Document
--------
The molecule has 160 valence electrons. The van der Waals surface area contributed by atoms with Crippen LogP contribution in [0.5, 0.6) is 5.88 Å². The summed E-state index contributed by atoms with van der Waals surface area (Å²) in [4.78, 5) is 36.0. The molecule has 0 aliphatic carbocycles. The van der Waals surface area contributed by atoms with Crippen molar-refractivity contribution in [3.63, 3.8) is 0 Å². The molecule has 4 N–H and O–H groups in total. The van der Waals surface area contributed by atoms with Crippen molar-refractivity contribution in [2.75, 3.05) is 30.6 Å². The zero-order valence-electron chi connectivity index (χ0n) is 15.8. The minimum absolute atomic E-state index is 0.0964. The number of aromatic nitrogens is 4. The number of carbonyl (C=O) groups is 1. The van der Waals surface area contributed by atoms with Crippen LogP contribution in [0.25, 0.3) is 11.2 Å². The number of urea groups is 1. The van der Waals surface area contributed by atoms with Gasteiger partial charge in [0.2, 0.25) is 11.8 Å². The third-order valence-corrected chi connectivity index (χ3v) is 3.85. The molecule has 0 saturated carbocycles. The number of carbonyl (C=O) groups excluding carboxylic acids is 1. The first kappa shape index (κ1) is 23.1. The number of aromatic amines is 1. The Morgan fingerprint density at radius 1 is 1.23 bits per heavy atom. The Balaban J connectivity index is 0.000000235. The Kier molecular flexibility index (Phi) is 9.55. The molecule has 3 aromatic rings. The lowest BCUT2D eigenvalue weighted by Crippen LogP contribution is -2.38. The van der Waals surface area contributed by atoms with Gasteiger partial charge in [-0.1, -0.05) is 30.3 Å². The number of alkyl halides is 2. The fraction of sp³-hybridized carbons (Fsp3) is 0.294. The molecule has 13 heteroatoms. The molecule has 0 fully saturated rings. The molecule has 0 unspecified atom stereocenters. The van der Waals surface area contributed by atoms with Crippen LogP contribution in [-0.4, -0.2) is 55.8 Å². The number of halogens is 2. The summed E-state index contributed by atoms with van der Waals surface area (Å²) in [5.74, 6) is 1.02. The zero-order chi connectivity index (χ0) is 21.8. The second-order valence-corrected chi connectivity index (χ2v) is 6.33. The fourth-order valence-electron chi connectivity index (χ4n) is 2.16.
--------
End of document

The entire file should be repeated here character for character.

The molecule has 160 valence electrons. The van der Waals surface area contributed by atoms with Crippen LogP contribution in [0.5, 0.6) is 5.88 Å². The summed E-state index contributed by atoms with van der Waals surface area (Å²) in [4.78, 5) is 36.0. The molecule has 0 aliphatic carbocycles. The van der Waals surface area contributed by atoms with Crippen molar-refractivity contribution in [3.63, 3.8) is 0 Å². The molecule has 4 N–H and O–H groups in total. The van der Waals surface area contributed by atoms with Crippen molar-refractivity contribution in [2.75, 3.05) is 30.6 Å². The zero-order valence-electron chi connectivity index (χ0n) is 15.8. The minimum absolute atomic E-state index is 0.0964. The number of aromatic nitrogens is 4. The number of carbonyl (C=O) groups is 1. The van der Waals surface area contributed by atoms with Crippen LogP contribution in [0.25, 0.3) is 11.2 Å². The number of urea groups is 1. The van der Waals surface area contributed by atoms with Gasteiger partial charge in [0.2, 0.25) is 11.8 Å². The third-order valence-corrected chi connectivity index (χ3v) is 3.85. The molecule has 0 saturated carbocycles. The number of carbonyl (C=O) groups excluding carboxylic acids is 1. The first kappa shape index (κ1) is 23.1. The number of aromatic amines is 1. The Morgan fingerprint density at radius 1 is 1.23 bits per heavy atom. The Balaban J connectivity index is 0.000000235. The Kier molecular flexibility index (Phi) is 9.55. The molecule has 3 aromatic rings. The lowest BCUT2D eigenvalue weighted by Crippen LogP contribution is -2.38. The van der Waals surface area contributed by atoms with Gasteiger partial charge in [-0.1, -0.05) is 30.3 Å². The number of alkyl halides is 2. The fraction of sp³-hybridized carbons (Fsp3) is 0.294. The molecule has 13 heteroatoms. The molecule has 0 fully saturated rings. The molecule has 0 unspecified atom stereocenters. The van der Waals surface area contributed by atoms with Crippen LogP contribution in [-0.4, -0.2) is 55.8 Å². The number of halogens is 2. The summed E-state index contributed by atoms with van der Waals surface area (Å²) in [5.74, 6) is 1.02. The zero-order chi connectivity index (χ0) is 21.8. The second-order valence-corrected chi connectivity index (χ2v) is 6.33. The fourth-order valence-electron chi connectivity index (χ4n) is 2.16.